Clocks Go Forward: 2013 Summer Time Starts in the European Union Sunday
In the European Union, Summer Time (called British Summer Time or BST in the Untied Kingdom and Sommerzeit in Austria and Germany) will start this Sunday at 1 a.m. GMT. Clocks should be set ahead by one hour. The change puts the U.S. back in sync with a significant part of the world after a three-week period.
Daylight Saving Time started three weeks ago in the United States and parts of Canada.
Summer Time will end on October 27 and resume March 30, 2014. Daylight Saving Time in the U.S. and Canada will end on November 3 and resume on March 9, 2014.
The concept of Summer or Daylight Saving Time is a system of managing the changing amounts of daylight that occur during the year, with a goal of maximizing daylight hours during the typical workday. It was first proposed in 1784 by Benjamin Franklin, who believed it would save an “immense sum.” It was not broadly adopted until the early twentieth century when the U.S. temporarily enacted Daylight Saving Time as an energy-saving measure.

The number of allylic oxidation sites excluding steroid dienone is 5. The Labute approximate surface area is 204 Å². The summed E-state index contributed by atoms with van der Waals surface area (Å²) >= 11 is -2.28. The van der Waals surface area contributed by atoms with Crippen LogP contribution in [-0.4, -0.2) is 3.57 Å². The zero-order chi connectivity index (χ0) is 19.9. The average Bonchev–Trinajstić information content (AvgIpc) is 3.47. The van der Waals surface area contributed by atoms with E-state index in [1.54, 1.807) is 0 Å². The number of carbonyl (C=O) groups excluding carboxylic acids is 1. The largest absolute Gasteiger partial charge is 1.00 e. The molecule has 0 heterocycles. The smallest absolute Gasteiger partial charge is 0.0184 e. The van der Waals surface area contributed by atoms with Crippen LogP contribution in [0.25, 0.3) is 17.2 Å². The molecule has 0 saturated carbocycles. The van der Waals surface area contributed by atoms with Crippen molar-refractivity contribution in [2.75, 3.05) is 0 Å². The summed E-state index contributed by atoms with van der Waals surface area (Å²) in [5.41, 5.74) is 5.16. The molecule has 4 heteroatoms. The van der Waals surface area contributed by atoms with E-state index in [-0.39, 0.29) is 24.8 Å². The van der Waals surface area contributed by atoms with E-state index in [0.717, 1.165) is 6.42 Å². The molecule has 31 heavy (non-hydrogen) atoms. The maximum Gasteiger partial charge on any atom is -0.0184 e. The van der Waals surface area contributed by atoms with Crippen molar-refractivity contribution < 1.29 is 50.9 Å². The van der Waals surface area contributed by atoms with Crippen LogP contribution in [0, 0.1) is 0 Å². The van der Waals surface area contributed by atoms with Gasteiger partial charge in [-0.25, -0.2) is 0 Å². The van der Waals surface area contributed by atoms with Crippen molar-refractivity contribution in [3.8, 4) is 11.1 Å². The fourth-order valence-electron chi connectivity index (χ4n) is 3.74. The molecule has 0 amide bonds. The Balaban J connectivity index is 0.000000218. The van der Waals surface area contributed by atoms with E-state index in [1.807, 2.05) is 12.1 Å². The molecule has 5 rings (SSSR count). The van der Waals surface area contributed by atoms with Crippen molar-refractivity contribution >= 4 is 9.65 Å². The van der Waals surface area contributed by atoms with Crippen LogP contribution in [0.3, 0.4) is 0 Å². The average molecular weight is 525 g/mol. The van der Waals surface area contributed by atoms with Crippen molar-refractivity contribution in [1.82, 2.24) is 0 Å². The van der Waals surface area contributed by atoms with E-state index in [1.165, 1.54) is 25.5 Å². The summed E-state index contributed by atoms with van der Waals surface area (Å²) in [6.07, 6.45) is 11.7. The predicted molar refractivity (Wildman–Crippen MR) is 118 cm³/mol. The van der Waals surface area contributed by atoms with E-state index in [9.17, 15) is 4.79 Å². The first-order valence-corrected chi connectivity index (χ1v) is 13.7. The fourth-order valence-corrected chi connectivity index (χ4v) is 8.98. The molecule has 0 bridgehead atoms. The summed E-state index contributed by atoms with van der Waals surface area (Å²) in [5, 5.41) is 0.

By adjusting clocks ahead by an hour, people typically have more daylight available during the workday. For example, in the case of someone who typically awakens at 7 a.m., since in the spring the sun rises earlier each day, an individual would have to rise at 6 a.m. to take advantage of the additional daylight. Instead, by moving the clock ahead by one hour, that person can continue to wake up at 7 a.m. and enjoy more daylight in the early evening hours.
Most of Asia, Africa, and South America do not observe Daylight Saving Time at all.
(Photo: Accura Media Group)